The Hippo-YAP pathway in organ size control and tumorigenesis: an updated version

Bin Zhao, Li Li, Qunying Lei, Kun-Liang Guan
Genes & Development 2010, 24 (9): 862-74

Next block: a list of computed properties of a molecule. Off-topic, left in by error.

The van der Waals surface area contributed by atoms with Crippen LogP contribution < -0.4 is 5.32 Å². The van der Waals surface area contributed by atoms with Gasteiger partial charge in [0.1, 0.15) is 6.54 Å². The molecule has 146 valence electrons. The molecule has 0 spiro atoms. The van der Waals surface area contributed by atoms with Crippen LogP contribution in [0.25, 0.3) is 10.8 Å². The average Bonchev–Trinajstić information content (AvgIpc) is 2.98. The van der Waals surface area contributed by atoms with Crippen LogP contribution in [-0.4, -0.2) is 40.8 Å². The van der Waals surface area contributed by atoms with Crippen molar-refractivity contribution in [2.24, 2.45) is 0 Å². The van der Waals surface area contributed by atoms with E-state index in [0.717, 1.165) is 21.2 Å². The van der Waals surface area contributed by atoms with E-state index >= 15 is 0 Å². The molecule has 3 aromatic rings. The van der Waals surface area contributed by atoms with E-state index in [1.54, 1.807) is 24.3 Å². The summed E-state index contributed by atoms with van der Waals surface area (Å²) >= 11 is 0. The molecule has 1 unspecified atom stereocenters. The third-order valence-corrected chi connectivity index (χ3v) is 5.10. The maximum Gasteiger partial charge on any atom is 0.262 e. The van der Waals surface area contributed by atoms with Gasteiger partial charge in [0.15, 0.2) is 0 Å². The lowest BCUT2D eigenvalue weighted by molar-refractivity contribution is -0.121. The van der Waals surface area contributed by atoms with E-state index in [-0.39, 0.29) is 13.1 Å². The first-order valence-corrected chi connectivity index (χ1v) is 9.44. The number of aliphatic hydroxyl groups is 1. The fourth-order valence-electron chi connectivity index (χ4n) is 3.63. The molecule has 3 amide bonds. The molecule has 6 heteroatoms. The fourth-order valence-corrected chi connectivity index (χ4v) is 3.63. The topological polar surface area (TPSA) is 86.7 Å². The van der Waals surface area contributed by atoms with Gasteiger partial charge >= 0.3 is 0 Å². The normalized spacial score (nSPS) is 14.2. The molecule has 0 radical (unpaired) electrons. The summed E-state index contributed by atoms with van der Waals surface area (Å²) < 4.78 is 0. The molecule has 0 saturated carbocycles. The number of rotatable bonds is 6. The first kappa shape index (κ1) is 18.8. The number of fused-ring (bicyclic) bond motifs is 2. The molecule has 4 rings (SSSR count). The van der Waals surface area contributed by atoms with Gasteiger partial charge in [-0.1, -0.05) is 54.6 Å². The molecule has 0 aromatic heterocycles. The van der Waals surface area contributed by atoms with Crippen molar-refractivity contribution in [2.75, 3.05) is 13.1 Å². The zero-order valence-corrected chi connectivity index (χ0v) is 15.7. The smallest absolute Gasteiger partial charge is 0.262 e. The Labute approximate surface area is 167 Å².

The Hippo signaling pathway is gaining recognition as an important player in both organ size control and tumorigenesis, which are physiological and pathological processes that share common cellular signaling mechanisms. Upon activation by stimuli such as high cell density in cell culture, the Hippo pathway kinase cascade phosphorylates and inhibits the Yes-associated protein (YAP)/TAZ transcription coactivators representing the major signaling output of the pathway. Altered gene expression resulting from YAP/TAZ inhibition affects cell number by repressing cell proliferation and promoting apoptosis, thereby limiting organ size. Recent studies have provided new insights into the Hippo signaling pathway, elucidating novel phosphorylation-dependent and independent mechanisms of YAP/Yki inhibition by the Hippo pathway, new Hippo pathway components, novel YAP target transcription factors and target genes, and the three-dimensional structure of the YAP-TEAD complex, and providing further evidence for the involvement of YAP and the Hippo pathway in tumorigenesis.

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